Every time the Athenians had to send children to Crete, the whole city was in grief and despair. Theseus, the hero of Athens, could not bear this situation, and, much to the dismay of his father, he decided to help the Athenians and kill the Minotaur. 

One day, he took the place of the youth that should be sent and got into the boat for Crete. The boat had a black sail as an expression of the Athenians’ mourning. Theseus promised his father that, in case he achieved victory, he would hoist white sails- if he failed, this would mean failure, and the sails would remain black.

Theseus arrives in Crete

When Theseus and the other children arrived in Crete, King Minos and his daughter Ariadne were already expecting the party. Immediately, King Minos ordered to send them into the Minotaur to be devoured the next day.

But Ariadne fell in love with Theseus and wouldn’t allow any harm to him. So, the other day, when the youth was sent to the Minotaur, Ariadne gave Theseus a sword and a ball of thread to find his way out of the Minotaur’s Labyrinth. [See: Theseus and Ariadne’s thread].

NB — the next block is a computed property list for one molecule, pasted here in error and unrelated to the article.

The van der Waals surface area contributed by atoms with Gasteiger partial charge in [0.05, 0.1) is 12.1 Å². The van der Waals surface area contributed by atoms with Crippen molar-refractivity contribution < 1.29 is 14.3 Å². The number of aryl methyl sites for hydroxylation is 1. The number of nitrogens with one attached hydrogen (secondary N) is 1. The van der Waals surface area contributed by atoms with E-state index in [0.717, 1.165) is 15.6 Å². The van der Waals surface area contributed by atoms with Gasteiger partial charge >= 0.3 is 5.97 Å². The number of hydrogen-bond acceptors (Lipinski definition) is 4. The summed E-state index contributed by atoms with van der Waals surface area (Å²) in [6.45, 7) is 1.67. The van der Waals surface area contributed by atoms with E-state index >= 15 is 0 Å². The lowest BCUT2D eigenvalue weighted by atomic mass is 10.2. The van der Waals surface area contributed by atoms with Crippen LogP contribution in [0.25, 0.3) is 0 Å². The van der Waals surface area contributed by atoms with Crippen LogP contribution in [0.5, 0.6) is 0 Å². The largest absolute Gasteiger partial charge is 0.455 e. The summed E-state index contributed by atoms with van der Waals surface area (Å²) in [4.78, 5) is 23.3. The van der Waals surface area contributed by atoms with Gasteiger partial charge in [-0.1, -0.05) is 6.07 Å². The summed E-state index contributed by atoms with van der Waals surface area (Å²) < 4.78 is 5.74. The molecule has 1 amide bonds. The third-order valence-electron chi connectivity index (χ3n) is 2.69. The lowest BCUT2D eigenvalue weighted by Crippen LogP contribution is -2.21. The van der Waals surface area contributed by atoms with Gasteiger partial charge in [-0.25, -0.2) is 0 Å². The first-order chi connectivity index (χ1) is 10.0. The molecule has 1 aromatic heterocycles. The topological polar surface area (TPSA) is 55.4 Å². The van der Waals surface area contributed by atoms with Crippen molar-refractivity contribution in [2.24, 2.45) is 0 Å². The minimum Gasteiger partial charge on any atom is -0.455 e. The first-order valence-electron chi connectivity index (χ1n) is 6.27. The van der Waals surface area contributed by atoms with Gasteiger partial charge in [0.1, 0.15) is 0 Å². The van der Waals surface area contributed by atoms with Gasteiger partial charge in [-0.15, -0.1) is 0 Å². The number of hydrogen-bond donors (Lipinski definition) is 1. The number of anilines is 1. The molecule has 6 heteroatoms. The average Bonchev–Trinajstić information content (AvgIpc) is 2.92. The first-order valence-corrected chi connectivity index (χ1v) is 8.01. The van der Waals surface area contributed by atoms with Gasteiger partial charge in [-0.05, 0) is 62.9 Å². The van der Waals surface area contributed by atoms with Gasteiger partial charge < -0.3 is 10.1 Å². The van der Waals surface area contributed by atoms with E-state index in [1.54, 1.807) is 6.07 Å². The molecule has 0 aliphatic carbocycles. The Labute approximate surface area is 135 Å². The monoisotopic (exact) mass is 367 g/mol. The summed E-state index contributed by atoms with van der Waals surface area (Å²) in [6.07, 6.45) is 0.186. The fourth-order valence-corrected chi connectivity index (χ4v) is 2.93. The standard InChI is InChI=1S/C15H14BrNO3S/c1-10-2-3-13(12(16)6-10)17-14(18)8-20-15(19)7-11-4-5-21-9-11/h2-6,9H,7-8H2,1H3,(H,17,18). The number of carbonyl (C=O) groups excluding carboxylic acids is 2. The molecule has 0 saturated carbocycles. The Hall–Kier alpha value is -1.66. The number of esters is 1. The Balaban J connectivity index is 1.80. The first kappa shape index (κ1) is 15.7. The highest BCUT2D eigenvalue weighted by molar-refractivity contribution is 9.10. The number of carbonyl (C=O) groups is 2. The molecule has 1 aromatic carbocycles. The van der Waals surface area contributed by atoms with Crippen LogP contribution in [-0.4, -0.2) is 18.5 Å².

This way, Theseus and the other children managed to escape from the monster and rushed into the vessel to escape. Ariadne followed them.

On their way back home, the children were so full of joy that they forgot to change the black sail. King Aegeus was expecting them, standing on a high rock and staring at the sea. 

When he saw the vessel coming and realized the sails were black, he fell fainting into the sea and died. In memory and honor of King Aegeus, the sea has been named the “Aegean Sea.”

Theseus and the Amazons

Theseus accompanied the Greek hero Heracles, The Strongest Hero on his labor against the Amazons. But while in the land of the Amazons, Theseus fell in love with their queen Antiope, a daughter of the war-god Ares, the god of war, and abducted her.

Back in Athens, Theseus married Antiope in a fairytale wedding. A while later, the couple gave birth to a son and named him Hippolytos. Furiously, the Amazons marched against the city of Athens to retrieve their queen. Soon, they settled at the gates of the city and imprisoned the Athenians inside the Acropolis area.

Many battles were held, but the Amazons were not able neither to take back their queen nor conquer Athens. Many of the Amazons lost their lives and were buried in the surrounding areas. Others were injured severely and had to be sent by their queen to the nearby city of Chalcis to recover.

One day there came the decisive battle, which took place on the Hill of the Muses, The Divine Inspirations Behind Art, Science, and Culture. During this battle, Antiope, who was deeply in love with her husband, betrayed the Amazons and fought on the side of the Athenians. But a terrible death awaited her.